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If you’ve decided to have sex, there are things you can do to help make it a positive experience.

I think I’m ready to have sex. What do I do now?

If you’ve decided to have sex, there are a few things you should think through.

  • Get Consent. Sexual consent is when both people agree to sex without pressure or manipulation. It’s important to talk about what you want to do and what you don’t want to do and then respect each other’s boundaries.

  • Be Honest. Honesty is important in any relationship, but it’s especially important in a sexual relationship.

  • Get Tested for STDs. If you or your partner have had oral, vaginal, or anal sex in the past, getting tested can help prevent the spread of sexually transmitted infections.

  • Use protection. If you’re having vaginal sex, use birth control and condoms to protect against pregnancy and STDs. If you’re having anal or oral sex, condoms and dental dams help prevent STDs. Talk with your partner about how you can make sex safer.

  • Communicate. Talking about what you’re into and not into is really important. This means asking your partner if they want to do what you want to do, and telling your partner “yes” or “no” to what they say they want to do. Both of you can say “stop” or “no” in any situation.

  • Consider possible risks. Sex can come with some pretty big risks. Talk about how you would handle an unplanned pregnancy or an STD before you have sex .  

Talking to your partner about sex

Before you have sex, you and your partner have to know the other person truly wants to do it. This is called getting or giving consent. It can be as simple as asking “Do you want to ____?”  Or letting them know that you want to do some things but not others. Don’t assume things like body language and how they dress or act equals permission to have sex.

It’s important that you feel comfortable saying yes to sex. It’s also important that you can feel comfortable saying no. You have the right to say no to any kind of sexual activity, even if you’ve agreed to it before. You also have the right to stop having sex whenever you want.

It's not okay to pressure someone to do something sexual, or keep asking after they've said no. It's also not okay to have sex with someone who’s drunk or high.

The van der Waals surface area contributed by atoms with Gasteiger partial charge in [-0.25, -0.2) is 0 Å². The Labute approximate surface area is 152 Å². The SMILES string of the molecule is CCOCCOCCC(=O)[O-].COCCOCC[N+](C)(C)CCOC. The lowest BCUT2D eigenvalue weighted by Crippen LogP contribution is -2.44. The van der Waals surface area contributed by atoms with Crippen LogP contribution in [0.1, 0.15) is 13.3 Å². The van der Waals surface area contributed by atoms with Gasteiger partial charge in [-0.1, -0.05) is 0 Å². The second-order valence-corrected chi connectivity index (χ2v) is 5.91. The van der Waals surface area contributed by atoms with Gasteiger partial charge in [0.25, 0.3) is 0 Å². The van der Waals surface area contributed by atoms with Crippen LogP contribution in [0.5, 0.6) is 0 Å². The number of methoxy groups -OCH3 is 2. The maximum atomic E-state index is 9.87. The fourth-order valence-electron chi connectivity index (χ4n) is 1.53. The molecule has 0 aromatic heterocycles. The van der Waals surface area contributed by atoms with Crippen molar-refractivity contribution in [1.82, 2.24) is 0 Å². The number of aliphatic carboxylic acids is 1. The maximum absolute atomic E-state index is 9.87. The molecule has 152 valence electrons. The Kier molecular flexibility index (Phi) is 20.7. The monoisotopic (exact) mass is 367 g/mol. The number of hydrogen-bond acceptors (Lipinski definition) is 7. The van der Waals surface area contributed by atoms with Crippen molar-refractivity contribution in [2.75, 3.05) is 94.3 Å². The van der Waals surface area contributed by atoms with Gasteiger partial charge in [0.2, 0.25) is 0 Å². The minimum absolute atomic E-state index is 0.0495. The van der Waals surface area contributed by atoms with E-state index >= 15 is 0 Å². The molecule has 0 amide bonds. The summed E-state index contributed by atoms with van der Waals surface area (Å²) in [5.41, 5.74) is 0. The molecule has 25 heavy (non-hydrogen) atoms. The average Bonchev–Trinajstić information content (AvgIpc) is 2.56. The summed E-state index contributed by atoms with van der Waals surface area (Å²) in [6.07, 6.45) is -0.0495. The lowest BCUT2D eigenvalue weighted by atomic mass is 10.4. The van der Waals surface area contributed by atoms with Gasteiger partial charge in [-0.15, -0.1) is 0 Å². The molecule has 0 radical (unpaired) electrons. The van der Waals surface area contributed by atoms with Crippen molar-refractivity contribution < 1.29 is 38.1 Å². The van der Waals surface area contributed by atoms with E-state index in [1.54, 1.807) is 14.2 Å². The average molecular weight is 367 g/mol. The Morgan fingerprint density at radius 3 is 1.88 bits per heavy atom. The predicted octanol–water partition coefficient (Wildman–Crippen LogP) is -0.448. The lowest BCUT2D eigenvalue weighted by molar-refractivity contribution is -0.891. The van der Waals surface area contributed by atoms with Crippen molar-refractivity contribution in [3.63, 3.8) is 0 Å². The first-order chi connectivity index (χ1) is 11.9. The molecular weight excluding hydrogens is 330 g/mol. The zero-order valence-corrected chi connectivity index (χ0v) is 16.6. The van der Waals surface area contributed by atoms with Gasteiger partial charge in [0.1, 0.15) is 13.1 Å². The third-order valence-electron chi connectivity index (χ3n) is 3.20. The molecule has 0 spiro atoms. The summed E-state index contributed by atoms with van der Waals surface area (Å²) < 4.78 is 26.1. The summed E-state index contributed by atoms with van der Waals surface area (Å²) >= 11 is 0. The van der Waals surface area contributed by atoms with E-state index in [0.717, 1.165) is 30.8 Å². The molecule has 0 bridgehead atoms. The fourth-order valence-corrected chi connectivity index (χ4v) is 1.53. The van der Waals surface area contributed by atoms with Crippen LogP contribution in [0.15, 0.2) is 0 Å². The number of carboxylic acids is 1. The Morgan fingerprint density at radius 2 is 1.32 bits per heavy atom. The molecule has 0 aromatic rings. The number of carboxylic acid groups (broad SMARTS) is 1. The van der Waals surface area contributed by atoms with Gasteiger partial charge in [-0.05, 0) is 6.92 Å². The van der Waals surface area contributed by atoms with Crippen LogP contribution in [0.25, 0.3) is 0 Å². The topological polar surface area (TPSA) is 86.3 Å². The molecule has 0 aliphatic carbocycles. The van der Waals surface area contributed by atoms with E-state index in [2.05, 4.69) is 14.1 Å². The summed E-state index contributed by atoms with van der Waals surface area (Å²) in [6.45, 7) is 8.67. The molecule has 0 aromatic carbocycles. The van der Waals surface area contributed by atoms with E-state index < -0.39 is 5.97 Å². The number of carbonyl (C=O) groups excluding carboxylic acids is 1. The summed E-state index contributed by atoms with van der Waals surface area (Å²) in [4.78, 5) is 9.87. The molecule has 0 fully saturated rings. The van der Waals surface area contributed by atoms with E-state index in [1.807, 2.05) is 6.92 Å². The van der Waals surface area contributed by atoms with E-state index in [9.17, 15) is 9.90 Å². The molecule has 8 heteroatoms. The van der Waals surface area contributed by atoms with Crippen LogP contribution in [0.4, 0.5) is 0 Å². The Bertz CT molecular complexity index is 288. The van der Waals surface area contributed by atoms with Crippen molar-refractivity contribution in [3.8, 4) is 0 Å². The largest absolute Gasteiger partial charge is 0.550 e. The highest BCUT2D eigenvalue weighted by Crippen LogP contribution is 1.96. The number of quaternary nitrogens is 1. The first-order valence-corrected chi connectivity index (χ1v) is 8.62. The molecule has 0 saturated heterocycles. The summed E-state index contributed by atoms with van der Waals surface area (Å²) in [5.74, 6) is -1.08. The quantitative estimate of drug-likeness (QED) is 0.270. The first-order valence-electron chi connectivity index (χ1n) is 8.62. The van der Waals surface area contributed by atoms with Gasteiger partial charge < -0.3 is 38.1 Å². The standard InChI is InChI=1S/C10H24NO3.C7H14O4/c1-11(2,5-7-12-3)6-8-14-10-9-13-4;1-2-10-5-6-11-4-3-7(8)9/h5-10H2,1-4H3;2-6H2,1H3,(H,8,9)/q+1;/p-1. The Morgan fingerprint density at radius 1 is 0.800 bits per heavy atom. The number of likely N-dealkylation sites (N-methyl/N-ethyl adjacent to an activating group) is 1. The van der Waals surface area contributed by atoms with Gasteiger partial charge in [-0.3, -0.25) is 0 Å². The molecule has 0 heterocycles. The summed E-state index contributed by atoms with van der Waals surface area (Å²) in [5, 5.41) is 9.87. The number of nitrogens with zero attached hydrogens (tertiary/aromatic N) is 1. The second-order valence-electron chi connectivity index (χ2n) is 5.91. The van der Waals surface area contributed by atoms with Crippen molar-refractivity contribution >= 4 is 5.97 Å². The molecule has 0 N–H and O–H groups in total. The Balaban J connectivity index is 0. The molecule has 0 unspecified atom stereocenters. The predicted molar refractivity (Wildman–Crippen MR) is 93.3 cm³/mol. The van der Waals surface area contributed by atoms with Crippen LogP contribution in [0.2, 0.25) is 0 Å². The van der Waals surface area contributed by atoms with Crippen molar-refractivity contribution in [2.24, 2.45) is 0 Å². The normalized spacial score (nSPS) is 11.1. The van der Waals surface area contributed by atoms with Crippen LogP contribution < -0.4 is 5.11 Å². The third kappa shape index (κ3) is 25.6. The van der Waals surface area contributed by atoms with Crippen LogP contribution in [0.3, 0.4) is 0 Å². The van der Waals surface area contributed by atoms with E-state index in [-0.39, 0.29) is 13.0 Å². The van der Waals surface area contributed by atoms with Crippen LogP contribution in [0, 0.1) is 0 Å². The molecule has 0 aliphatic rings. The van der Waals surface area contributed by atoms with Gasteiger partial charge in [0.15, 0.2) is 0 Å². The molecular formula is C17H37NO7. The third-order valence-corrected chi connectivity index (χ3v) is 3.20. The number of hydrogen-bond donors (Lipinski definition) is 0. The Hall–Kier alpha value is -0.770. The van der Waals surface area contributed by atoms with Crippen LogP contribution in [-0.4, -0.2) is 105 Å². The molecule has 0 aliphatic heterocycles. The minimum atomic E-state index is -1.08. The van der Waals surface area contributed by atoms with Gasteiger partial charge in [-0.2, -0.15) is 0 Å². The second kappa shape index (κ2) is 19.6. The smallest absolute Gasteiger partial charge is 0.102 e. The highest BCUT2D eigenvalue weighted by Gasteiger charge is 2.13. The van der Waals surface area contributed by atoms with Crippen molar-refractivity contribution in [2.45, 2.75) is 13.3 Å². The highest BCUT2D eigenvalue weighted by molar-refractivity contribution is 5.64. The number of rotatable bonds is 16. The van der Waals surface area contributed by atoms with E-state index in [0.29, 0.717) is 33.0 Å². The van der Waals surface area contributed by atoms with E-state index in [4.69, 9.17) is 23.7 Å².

Sex is way better when you can tell your partner what you need and what you're comfortable with. It's not always easy to talk about sex, but no one can read your thoughts. A good rule is: if you're not ready to talk openly with your partner about sex, you're not ready to have sex. Ask yourself:

  • Do I have a healthy relationship?

  • Can I talk with my partner about things that are bothering me?

  • Do I listen to my partner and share my own feelings about things respectfully? Do they do the same for me?

  • Am I comfortable saying "no" and "stop?” Will they listen?

  • Can I talk with my partner about using condoms/dental dams/birth control?

If the answer to any of these questions is no, your relationship might not be ready for sex.

Make sure you’re ready to protect yourself and your partner from pregnancy/STDs.

Vaginal, oral, and anal sex, as well as genital touching, can lead to STDs. Vaginal sex can also cause pregnancy. Using birth control protects you from pregnancy, and condoms help protect against STDs AND pregnancy. Dental dams can help protect you from STDs during oral sex on the vulva or anus.

Before deciding to have sex, ask yourself:

  • Do I know how to protect myself from STDs?

  • Do I have condoms — and do I know how to use them?

  • Do I know how to prevent pregnancy?

  • How would I deal with an STD or an unintended pregnancy?

  • Am I ready to go to the doctor for STD testing/birth control?

  • Have I talked about these things with my boyfriend/girlfriend?

If the answer to any of these questions is no, you might not be ready for sex yet. You can talk with a parent or an adult you trust or visit your local Planned Parenthood health center to get the information and support you need.

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